What the Hell Was the Union Thinking?

What the Hell Was the Union Thinking?

What the Hell Was the Union Thinking?

A King County Metro Transit employee has filed an unfair labor practice (ULP) complaint with the Washington Public Employment Relations Commission (PERC), alleging his union not only illegally interfered with his right to opt out of union membership but publicly harassed him when he tried.

In an obvious attempt to discourage its employees from opting out of membership, the Amalgamated Transit Union, Local 587, published and subsequently endorsed an article in its employee newsletter entitled “What the Hell Are You All Thinking?” written by ATU 587 Financial Secretary/Treasurer Patrick Brady that attacked the actions of taxpayer-funded employees who resigned their membership and revoked authorization for the deduction of ATU 587 dues from their wages.

Immediately after proclaiming that “(W)e have a culture of unity and also allow for a great diversity of opinion on many subjects related to our work life,” Brady then called those transit employees who exercised their right to leave their union “cowards … to say nothing of the free-loading status they have earned for themselves.”

Brady’s article concluded by listing the names of 15 public employees who purportedly resigned their union membership after receiving a Freedom Foundation mail piece informing them of their rights.

James Pratt was one of the names listed by Brady. The article brazenly announced that with the approval of executive leadership it would print the names of all transit employees who revoked union membership going forward.

Pratt has been a diesel mechanic at King County Metro Transit for more than 25 years and is represented by ATU 587 for the purpose of bargaining.

Following the release of the newsletter, Pratt reached out to the Freedom Foundation for assistance. ATU 587’s harassment, threats and intimidation, in addition to being reprehensible are, thankfully, also illegal in the state of Washington.

Pratt’s right to choose for himself whether to join a union and pay dues is protected by the First Amendment and, due in part to legislation passed after Janus v. AFSCME in 2018, by Washington state law, as well.

And Washington law has long recognized it is an unfair labor practice for a union to “interfere with, restrain, or coerce public employees in the exercise of their rights…”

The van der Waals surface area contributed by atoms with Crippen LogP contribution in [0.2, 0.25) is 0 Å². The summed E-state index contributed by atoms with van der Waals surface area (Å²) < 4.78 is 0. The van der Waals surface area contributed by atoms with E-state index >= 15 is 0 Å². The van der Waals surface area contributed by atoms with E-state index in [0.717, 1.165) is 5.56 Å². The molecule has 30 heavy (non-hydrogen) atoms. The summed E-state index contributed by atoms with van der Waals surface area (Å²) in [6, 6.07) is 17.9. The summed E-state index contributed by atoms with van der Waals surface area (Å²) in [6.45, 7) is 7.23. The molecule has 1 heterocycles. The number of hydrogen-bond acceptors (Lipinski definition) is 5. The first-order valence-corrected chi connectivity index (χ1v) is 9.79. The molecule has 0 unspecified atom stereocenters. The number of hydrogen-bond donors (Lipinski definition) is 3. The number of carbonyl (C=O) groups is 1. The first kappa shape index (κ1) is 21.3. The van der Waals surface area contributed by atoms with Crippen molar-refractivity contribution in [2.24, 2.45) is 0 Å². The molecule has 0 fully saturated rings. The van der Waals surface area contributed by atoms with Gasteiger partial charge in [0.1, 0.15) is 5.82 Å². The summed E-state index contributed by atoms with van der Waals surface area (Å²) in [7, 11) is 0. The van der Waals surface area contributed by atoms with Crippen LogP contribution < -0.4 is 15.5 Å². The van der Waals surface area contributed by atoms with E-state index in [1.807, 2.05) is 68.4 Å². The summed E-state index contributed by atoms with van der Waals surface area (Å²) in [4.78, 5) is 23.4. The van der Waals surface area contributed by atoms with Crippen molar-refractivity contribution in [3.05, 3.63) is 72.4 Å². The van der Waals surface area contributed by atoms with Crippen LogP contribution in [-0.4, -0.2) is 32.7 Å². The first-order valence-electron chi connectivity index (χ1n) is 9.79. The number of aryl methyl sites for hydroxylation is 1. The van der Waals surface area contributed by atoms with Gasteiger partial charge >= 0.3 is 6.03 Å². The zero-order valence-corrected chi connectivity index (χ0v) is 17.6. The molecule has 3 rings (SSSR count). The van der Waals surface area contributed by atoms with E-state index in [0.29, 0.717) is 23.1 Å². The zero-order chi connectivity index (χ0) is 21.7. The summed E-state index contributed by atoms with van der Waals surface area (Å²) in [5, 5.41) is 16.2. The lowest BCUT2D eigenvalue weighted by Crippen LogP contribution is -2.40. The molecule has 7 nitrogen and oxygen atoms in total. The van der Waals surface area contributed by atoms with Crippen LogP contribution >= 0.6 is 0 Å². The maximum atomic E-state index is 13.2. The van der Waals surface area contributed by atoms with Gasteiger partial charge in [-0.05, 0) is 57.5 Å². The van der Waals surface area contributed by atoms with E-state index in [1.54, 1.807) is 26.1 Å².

As the Freedom Foundation began the process of filing a complaint against ATU 587 for its interference with Pratt’s right to refrain, the union published a new monthly newsletter in which it expressly stated that its executive board fully endorsed Brady’s letter, effectively informing all other ATU 587 represented employees that if they decide to exercise their constitutional right to opt out, they, too, can expect to be harassed.

ATU 587’s conduct isn’t merely concerning to Pratt and the others who resigned their memberships. Other ATU 587-represented employees submitted a letter to the editor that was published in the union’s March newsletter expressly criticizing the “What the Hell Are You All Thinking?” article and demanding an apology from Brady.

Pratt’s complaint demands that PERC address ATU 587’s actions by ordering the union to apologize in writing, cease threatening to harass employees for opting out of union membership and to distribute a notice to all represented employees subject to Washington state collective bargaining laws that it committed an infraction by harassing union non-members and commits to refrain from similar threats or actions in the future.

Deputy Chief Litigation Counsel
Sydney graduated from Liberty University School of Law in 2018 with her juris doctorate. She is a licensed attorney in the state of Washington. During law school Sydney competed nationally on Liberty University School of Law’s Trial Team doing civil trials and arbitrations. Sydney is originally from Canada, so she brings a unique international perspective to all the work she does. Feel free to talk to Sydney about her love of Canada, the Pacific Northwest, or a hot tea.